One of the common points about Sanzu in general is the reference to the band has been compared to a collaboration between Morbid Angel and Gojira, and to an extent, that’s fairly accurate. However, what the band presents on Painless [or at least what I pick up on] is actually more the former, while the latter throws some Genesis and Ruination-grade Job for a Cowboy into the mix with a subtle Strapping Young Lad undertone, especially in the non-guttural vocals. All of this is lumped together in a crisp, though still incredibly bulky sounding effort that seems to try to capture the top-notch studio sound of the nineties. The drums sound fantastic all around, the guitars have a strong distortion that treads the line between deep and heavy with the standard mid-ranged edge, a low pulsing from the bass that presents itself in a manner commonly associated with deathcore as of today, and a very well versed vocal range that doesn’t quite dominate the mix, even though it could.
While this all sounds well and good, Painless isn’t quite as easy to sit through as the title’s literal definition would make you believe. A good majority of this release winds up being slow and methodical, a normally solid idea given how fluid it both moves and sounds. The problem is that much of the performances on this effort seem to go on forever, and eventually never lead anywhere other than to what can be considered a random progressive change that doesn’t always deliver a meaningful impact of any sort. “18 Days of Rain” actually tricks you slightly, starting like something off a Cannibal Corpse album before switching over to Covenant-era Morbid Angel riffs of gloom and despair. The quicker tempo and fantastic drum presence really does fill the shorter track out nicely to keep the listener’s attention, throwing a good amount of energy forward that the guttural to rhaspy vocals feed off of.
From here, it’s hard to really understand exactly what Sanzu is going for. That slower Morbid Angel presence can still be found, though a lot of it really does just sound like the early days of Job for a Cowboy‘s death metal material to the point it kind of becomes more hero worship than anything largely original. “For All” pushes that first band forward in the start, but what follows is the latter in a decreasingly engaging push onward by just past two minutes, eventually leading to a crawl come the guitar solo about four minutes in that channels a bit of an Egyptian theme a la Sun Eater, leading to more stagnant bulky riffs that are mildly trance enducing thanks largely to the solid drum presence and the steady blistering bass kicks. Even though that does redeem things slightly, the entire last two-and-a-half minutes honestly doesn’t need to exist, coming off like pure padding for the sake of an extensive track length that, chances are, you’ll wind up tuning out of before that point even hits.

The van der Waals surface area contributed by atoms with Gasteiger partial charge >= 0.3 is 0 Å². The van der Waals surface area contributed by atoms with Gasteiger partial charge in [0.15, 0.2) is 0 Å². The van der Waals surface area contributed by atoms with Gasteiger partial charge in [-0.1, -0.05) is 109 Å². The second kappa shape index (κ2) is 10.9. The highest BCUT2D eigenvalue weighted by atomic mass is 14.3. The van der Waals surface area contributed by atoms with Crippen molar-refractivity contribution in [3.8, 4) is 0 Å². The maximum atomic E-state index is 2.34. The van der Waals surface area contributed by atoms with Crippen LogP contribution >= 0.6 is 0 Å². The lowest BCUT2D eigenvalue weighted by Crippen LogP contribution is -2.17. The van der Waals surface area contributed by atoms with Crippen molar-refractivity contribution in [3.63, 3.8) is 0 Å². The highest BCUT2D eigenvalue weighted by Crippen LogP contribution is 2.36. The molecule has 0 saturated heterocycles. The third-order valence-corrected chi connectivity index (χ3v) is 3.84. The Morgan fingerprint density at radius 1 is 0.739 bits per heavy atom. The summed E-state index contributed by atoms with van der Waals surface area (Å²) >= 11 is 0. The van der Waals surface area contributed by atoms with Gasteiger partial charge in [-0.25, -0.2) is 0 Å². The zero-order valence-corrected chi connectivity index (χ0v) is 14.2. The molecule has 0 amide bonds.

“Defamer” moves at a doom metal pace, plodding around as though moving ahead in a muck filled swampland in the pouring rain of a fall’s evening but, by two minutes, things do pick up slightly with a hint of hardcore attitude to the grooves incorporated. While the progression is highly commendable and shows promise of the song really hitting hard towards the end, by three-and-a-half minutes there’s a brief drop you expect to lead into a breakdown or slam, but instead just acts as an extended bridge to mediocre and bland modern Machine Head-esque groove metal riffs. This sudden dropping of the ball immediately pulls you out of the experience save for bobbing your head along to some of the later catchy grooves, but generally just waiting for the song to end in hopes “Variant Red” will deliver and make up for such a poor conclusion.
And, for a bit, it seems like it will. There’s a good dose of that aforementioned Strapping Young Lad brutality on display in “Variant Red” at first. In fact, some parts, such as approaching a minute in, sound as though they could easily fit on their City album, just sans the industrial elements. But, the rest of this just shy of eight minute long track just chugs along with random spurts of varied speeds in a progressive manner, not to mention a progressive guitar solo that sounds utterly ridiculous with it’s placement and the cleaner distortion utilized, that in no way live up to that start. Even cutting this one in half would have worked, as by two-and-a-half minutes in, Sanzu pulls out nearly every deathcore trope in the book uust to keep this one going, further proving the band’s pros lie in much shorter compositions, and not these unneccessarilly long cuts.
But, with all that said, it’s impossible to say that Painless is a bad effort in general. A lot of what the band does on here is actually pretty good, and had it not been as crisp as it is, chances are this wouldn’t end up such a boring over-sterilized effort. When the group clearly channels that early death metal era Job for a Cowboy sound, a lot of the enthusiasm necessary is wiped clean, much like what befell the album Genesis. It becomes too methodical, too precise, and ultimately too bland despite it’s often unpredictable nature, leading the listener deeper in the woods with no set destination whatsoever. Even if the energy captured on “18 Days of Rain” had been present on the other cuts and not this passive sound of a young band that comes off as either not wanting to be there or are already going through the motions of old band age, Painless would be an enjoyable slab of technicality and pacing. Hopefully their next outing finds a little more life breathed into it somewhere instead of feeling like it’s the end result of talented individuals pouting the whole time like a kid would when their mother makes them spend a Saturday cleaning their room instead of hanging out with friends.